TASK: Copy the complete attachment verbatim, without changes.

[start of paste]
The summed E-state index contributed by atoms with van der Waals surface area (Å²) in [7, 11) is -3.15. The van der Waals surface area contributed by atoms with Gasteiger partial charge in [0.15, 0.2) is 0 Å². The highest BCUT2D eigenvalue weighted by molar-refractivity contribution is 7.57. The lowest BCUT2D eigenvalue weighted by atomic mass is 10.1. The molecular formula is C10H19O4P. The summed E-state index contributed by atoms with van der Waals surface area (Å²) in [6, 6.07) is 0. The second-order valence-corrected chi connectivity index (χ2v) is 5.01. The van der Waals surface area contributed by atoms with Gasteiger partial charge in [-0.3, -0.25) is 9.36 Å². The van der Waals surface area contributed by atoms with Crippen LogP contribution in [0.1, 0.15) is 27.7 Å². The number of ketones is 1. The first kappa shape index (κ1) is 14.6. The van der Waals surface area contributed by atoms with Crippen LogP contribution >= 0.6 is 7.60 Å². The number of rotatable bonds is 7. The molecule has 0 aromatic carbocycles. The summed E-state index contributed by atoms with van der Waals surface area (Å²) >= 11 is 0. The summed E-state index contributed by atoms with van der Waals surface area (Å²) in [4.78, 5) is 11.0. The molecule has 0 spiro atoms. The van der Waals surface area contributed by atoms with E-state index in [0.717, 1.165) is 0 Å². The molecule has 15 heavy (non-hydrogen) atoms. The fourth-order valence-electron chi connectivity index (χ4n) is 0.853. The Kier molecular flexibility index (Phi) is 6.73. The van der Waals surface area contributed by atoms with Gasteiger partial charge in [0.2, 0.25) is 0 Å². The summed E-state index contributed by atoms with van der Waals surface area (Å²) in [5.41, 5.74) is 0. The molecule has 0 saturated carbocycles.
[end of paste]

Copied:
The summed E-state index contributed by atoms with van der Waals surface area (Å²) in [7, 11) is -3.15. The van der Waals surface area contributed by atoms with Gasteiger partial charge in [0.15, 0.2) is 0 Å². The highest BCUT2D eigenvalue weighted by molar-refractivity contribution is 7.57. The lowest BCUT2D eigenvalue weighted by atomic mass is 10.1. The molecular formula is C10H19O4P. The summed E-state index contributed by atoms with van der Waals surface area (Å²) in [6, 6.07) is 0. The second-order valence-corrected chi connectivity index (χ2v) is 5.01. The van der Waals surface area contributed by atoms with Gasteiger partial charge in [-0.3, -0.25) is 9.36 Å². The van der Waals surface area contributed by atoms with Crippen LogP contribution in [0.1, 0.15) is 27.7 Å². The number of ketones is 1. The first kappa shape index (κ1) is 14.6. The van der Waals surface area contributed by atoms with Crippen LogP contribution >= 0.6 is 7.60 Å². The number of rotatable bonds is 7. The molecule has 0 aromatic carbocycles. The summed E-state index contributed by atoms with van der Waals surface area (Å²) >= 11 is 0. The summed E-state index contributed by atoms with van der Waals surface area (Å²) in [4.78, 5) is 11.0. The molecule has 0 spiro atoms. The van der Waals surface area contributed by atoms with E-state index in [0.717, 1.165) is 0 Å². The molecule has 15 heavy (non-hydrogen) atoms. The fourth-order valence-electron chi connectivity index (χ4n) is 0.853. The Kier molecular flexibility index (Phi) is 6.73. The van der Waals surface area contributed by atoms with Gasteiger partial charge in [0.2, 0.25) is 0 Å². The summed E-state index contributed by atoms with van der Waals surface area (Å²) in [5.41, 5.74) is 0. The molecule has 0 saturated carbocycles.